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Lipoma Excision

Marcus Lester R. Suntay, MD, FPCS, FPSPS, FPALES
Philippine Children's Medical Center

Abstract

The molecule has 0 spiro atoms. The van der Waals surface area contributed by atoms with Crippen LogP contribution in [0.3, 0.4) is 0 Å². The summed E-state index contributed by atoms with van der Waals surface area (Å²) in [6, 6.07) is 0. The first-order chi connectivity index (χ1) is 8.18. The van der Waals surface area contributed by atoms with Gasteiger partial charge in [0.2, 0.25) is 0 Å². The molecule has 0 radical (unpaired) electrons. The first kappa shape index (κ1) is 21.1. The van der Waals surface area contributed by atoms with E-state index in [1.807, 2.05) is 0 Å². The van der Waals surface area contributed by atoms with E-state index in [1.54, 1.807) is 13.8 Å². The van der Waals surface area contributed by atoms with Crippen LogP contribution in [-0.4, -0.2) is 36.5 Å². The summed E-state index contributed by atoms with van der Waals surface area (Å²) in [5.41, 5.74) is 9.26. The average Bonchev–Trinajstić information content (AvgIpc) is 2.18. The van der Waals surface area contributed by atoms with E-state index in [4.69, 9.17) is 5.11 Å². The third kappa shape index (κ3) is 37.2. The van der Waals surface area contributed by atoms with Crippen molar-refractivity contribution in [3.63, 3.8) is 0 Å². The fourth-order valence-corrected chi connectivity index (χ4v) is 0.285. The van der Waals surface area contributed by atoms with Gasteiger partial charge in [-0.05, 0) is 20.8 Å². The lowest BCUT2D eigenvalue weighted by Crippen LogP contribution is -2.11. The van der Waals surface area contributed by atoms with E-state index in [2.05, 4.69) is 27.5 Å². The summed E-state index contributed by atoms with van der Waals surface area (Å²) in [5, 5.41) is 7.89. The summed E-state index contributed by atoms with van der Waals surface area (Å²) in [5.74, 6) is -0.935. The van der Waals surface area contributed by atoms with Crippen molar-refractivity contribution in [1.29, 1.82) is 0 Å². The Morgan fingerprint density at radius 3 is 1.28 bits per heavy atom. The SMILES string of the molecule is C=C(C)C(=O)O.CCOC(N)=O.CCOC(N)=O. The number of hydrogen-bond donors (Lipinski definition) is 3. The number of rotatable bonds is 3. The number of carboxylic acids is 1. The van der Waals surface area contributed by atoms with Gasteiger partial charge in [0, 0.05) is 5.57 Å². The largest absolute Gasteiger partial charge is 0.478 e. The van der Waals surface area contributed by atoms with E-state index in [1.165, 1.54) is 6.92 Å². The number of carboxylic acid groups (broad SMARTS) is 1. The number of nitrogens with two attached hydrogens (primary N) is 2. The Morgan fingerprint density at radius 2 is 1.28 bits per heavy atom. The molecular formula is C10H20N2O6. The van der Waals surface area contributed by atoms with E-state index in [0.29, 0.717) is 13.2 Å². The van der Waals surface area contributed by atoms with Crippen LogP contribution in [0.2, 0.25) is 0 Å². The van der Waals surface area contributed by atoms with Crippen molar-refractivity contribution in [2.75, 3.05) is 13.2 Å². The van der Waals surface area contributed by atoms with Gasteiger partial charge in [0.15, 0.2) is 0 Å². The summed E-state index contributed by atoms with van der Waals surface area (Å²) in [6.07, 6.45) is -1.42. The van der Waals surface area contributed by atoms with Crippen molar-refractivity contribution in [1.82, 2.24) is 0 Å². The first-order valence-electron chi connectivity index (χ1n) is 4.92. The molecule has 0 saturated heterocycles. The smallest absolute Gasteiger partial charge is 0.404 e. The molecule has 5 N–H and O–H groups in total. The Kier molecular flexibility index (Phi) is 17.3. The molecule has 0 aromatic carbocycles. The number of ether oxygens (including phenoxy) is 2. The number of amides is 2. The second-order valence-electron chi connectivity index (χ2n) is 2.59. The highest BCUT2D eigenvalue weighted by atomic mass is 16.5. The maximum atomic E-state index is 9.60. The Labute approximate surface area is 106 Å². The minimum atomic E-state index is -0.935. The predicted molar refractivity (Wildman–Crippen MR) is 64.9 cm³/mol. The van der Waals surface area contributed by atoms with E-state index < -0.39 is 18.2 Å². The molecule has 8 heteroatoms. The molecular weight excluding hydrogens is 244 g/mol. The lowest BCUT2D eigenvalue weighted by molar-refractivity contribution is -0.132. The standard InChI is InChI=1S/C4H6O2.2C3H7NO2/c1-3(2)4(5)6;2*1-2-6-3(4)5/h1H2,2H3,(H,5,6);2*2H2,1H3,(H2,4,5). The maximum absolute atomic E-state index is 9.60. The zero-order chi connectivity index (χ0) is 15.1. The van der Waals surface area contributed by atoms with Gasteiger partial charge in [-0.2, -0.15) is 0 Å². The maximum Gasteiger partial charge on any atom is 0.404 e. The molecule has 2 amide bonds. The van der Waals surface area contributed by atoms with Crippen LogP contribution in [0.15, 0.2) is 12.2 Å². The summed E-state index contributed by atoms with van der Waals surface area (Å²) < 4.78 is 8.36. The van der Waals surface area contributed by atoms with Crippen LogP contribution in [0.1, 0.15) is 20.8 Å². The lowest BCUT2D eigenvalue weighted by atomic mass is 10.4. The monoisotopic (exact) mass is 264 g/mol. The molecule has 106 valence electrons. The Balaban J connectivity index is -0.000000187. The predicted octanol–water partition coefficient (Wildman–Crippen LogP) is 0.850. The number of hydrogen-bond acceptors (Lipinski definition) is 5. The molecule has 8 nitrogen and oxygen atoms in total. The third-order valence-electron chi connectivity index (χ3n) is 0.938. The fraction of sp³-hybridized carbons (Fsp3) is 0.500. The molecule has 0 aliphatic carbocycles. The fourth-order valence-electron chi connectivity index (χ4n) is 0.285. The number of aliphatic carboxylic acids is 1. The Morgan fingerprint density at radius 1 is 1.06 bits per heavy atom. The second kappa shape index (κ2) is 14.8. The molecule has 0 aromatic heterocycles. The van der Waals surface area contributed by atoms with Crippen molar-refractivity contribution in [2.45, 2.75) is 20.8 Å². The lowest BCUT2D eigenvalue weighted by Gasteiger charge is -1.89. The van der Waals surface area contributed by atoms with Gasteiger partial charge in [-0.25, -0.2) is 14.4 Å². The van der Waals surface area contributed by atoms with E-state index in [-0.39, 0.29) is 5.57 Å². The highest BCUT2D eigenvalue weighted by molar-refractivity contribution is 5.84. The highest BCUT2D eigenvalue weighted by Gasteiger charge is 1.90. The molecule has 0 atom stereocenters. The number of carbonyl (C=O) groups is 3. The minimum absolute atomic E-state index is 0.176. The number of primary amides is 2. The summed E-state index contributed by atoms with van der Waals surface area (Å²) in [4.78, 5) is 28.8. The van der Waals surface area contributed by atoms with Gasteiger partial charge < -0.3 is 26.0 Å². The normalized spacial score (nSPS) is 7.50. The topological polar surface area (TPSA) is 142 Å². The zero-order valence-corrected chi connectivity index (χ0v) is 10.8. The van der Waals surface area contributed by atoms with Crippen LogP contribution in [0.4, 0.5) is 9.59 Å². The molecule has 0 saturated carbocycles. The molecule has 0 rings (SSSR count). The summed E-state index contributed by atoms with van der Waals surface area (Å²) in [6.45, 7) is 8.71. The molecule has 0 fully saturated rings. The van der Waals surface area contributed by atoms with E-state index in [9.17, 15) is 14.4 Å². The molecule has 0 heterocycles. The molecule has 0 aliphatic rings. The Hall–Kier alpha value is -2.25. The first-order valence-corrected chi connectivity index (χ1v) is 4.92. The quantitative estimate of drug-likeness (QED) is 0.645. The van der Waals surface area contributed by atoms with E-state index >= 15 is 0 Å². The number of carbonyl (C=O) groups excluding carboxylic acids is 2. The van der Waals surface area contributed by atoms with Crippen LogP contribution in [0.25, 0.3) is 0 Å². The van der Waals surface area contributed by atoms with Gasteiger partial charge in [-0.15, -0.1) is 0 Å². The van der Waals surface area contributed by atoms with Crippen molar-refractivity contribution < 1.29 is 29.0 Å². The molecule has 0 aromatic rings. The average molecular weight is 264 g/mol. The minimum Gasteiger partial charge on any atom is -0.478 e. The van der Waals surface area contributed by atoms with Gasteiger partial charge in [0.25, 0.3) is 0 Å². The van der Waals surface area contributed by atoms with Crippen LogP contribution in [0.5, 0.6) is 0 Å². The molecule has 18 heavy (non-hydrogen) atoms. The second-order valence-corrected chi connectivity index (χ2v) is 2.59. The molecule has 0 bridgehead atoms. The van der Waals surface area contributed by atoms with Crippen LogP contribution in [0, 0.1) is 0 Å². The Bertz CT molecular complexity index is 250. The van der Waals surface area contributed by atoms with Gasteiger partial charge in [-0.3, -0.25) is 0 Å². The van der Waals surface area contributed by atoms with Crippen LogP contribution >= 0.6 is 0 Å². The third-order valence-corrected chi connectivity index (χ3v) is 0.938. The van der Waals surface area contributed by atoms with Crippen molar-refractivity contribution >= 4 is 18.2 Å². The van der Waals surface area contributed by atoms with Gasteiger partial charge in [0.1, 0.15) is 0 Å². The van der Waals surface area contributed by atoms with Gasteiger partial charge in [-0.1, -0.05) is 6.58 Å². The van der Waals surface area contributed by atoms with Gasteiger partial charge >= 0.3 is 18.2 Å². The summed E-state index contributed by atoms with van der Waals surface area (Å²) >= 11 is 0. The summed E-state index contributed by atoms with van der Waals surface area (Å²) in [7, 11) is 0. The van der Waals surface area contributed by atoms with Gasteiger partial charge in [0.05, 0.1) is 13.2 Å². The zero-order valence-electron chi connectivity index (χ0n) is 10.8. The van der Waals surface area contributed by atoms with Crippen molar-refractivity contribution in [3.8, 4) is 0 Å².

Lipomas are slow growing lumps that occur due to overgrowth of fat cells. They present as doughy, moveable, and non-tender lumps usually found underneath the skin, but may occasionally be deeper. Lipomas occur in 1 in every 1,000 people and commonly grow on the upper back, shoulders, and abdomen. In most cases, lipomas are painless unless they affect joints, nerves, or blood vessels. A physical examination is the easiest way to diagnose a lipoma, but imaging studies and biopsy may aid in the diagnosis when it is large, has unusual features, and appears deep. No treatment is usually necessary for a lipoma; however, if the lipoma is painful or growing, removal may be recommended by excision or liposuction. Here, we present a 35-year-old male who has a large and deep 8-year-old lipoma on his upper back. The lipoma was excised and sent for biopsy.

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